Despite the tensions, countries hope to adopt a resolution by consensus urging a joint response to the pandemic.

The resolution, tabled by the European Union, calls for an "impartial, independent and comprehensive evaluation" of the international response to the coronavirus crisis.

Consultations around the text concluded last week after "tough" negotiations, according to Nora Kronig, who heads the international affairs division of Switzerland's public health office.

After several days, a tentative agreement was reached to approve the resolution, which also calls for more equitable access for tests, medical equipment, potential treatments and a possible future vaccine.

An EU source hailed the draft as "ambitious", and pointed out that if it does indeed pass by consensus as expected, it would mark the first time a global forum has achieved unanimous support for a text on the Covid-19 response.

The source said countries had not shied away from thorny topics, including a call for more WHO reform after determining that its capacities "have proven insufficient to prevent a crisis of this magnitude".

The resolution also calls for the WHO to work closely with other international agencies and countries to identify the animal source of the virus and figure out how it first jumped to humans.

While diplomats have agreed in principle on the draft resolution, observers voiced concerns that in the current politicised atmosphere, some countries might still choose to break the consensus next week.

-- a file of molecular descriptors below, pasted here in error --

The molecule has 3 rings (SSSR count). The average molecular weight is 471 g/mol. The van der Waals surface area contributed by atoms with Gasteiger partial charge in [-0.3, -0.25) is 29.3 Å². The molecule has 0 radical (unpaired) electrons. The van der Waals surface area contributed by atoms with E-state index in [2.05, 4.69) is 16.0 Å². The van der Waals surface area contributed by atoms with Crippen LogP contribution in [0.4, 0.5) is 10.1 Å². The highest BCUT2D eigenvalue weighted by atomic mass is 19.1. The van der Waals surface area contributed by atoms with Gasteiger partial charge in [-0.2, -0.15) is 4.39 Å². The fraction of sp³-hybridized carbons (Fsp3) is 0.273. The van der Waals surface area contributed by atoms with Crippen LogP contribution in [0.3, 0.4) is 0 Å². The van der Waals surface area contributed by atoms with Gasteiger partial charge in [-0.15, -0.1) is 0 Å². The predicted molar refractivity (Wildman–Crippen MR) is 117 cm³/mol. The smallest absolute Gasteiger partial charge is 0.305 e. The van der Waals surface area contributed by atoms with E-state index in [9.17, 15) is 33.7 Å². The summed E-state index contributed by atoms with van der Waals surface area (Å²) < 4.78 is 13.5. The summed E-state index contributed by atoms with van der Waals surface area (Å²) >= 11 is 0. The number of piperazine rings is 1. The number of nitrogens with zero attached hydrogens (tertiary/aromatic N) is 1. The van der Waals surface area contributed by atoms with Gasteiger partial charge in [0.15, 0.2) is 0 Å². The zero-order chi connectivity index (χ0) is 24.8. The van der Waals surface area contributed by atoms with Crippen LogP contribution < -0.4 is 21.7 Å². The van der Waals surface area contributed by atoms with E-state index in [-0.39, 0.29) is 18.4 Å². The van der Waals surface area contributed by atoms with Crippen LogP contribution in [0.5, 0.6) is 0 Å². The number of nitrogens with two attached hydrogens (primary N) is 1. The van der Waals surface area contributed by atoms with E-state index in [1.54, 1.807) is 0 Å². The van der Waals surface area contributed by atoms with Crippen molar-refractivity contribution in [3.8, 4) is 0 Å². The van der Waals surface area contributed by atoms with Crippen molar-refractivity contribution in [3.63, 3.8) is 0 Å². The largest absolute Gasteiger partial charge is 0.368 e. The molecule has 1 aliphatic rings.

"My hope is that we will be able to join consensus," US Ambassador to the United Nations in Geneva Andrew Bremberg said Friday.

The United States and Europe are at loggerheads over future vaccine access, while Washington has also accused China of trying to steal US immunisation research. 

And Washington is also leading a number of countries in demanding that the WHO end its exclusion of Taiwan - considered by Beijing to be part of its territory - and allow it to access next week's assembly as an observer.

"While this has been an ongoing concern for several years, this has taken on a heightened attention this year in response to the global pandemic," Mr Bremberg said.

"Allowing for some sort of meaningful participation would seem to be the minimum that the WHO could do."

The UN health agency has, however, insisted that such a move would require a resolution by member states, who in 1972 decided Beijing was China's sole legitimate representative.

It has also suggested it can only issue an invite with Beijing's blessing.

Taiwan was invited to attend the WHA for a number of years as an observer, but that stopped in 2016, with the entrance of a new Taiwanese president, Tsai Ing-wen, who refuses to recognise the concept that Taiwan is part of "one China".

Nearly 15 countries, including Belize, Guatemala, the Marshall Islands and Honduras, have written to Tedros asking that the question of Taiwan's participation be added to the agenda.

The United States is not among the countries who are asking the WHA to make a call on the issue of Taiwan's participation.

Several diplomatic sources cautioned that putting this issue to a vote even under normal conditions would be a drawn-out process, and that doing so during a short, virtual meeting would be an insurmountable logistical challenge.

It would "torpedo" the entire assembly, one diplomatic source warned.